Like the apostle Paul, the puritans preached Christ crucified (cf. 1 Cor. 2:2). J. I. Packer says, “Puritan preaching revolved around ‘Christ, and him crucified’—for this is the hub of the Bible.”4 The Puritans were lovers of Christ and wrote much about His beauty. Thomas Goodwin (1600-1680) concluded, “Heaven would be hell to me without Christ.”5 Therefore, to teach Christ to our people is needful, other truths may be desirable, because only by the name of Christ we can be saved, and “Salvation is found in no one else, for there is no other name under heaven given to men by which we must be saved” (4:12).
2. Life-time Is Limited
Since life-time is limited, we need to remember that the necessity is a great planner of time. If we are sufficient for everything, we might well take up the whole encyclopedia. But the life is short and we are limited by time. So, it is very necessary and precious to focus on the eternal truths that our souls depend on.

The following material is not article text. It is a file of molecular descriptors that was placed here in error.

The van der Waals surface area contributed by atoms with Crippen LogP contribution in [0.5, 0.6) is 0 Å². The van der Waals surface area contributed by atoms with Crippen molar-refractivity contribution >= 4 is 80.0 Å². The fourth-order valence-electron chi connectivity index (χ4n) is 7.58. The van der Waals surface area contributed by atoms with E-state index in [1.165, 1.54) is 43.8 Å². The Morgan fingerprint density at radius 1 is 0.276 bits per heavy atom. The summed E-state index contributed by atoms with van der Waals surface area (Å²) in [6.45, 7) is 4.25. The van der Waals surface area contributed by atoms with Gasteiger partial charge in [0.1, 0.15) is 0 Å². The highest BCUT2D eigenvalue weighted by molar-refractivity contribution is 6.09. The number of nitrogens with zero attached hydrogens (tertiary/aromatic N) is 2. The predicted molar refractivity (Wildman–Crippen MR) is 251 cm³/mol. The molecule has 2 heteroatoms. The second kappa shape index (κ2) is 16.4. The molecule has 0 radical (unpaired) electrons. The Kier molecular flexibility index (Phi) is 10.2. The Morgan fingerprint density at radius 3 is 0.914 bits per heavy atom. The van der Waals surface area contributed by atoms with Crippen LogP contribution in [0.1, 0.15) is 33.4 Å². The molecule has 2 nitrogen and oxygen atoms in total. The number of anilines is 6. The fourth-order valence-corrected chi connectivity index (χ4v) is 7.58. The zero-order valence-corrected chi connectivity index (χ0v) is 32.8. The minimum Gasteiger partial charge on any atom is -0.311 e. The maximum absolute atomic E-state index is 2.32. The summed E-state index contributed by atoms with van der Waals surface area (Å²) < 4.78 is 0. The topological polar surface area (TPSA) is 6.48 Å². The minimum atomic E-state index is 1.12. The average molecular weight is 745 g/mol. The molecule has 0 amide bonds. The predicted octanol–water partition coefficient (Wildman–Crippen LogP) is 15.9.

The apostle Paul urges us, “Redeeming the time, because the days are evil” (Eph. 5:16 KJV). The Greek word ἐξαγοράζω (exagorazo) also means “to buy,” or “to make the best use of.” Since the days are evil, everything around us tends to corrupt and mislead, so it is difficult for godly persons who walk among so many thorns to escape unhurt. Such corruption having infected the age, the devil appears to try to take over the dominion of the Lord in this world, so that our time cannot be dedicated to God without being in some way redeemed. And what shall be the price of its redemption? To withdraw from the endless variety of temptations which would easily lead us astray; to get rid of ourselves from the cares and pleasures of the world. Thus, the apostle Paul always urges us to “set our minds on things above, not on earthly things” (Col. 3:2).
Since life-time is limited and the days are evil, a Pastor needs to make best use of time to gain advantage to the souls of congregation by teaching them the needful doctrines, so that they may dedicate their lives to God.
3. Focusing on Essentials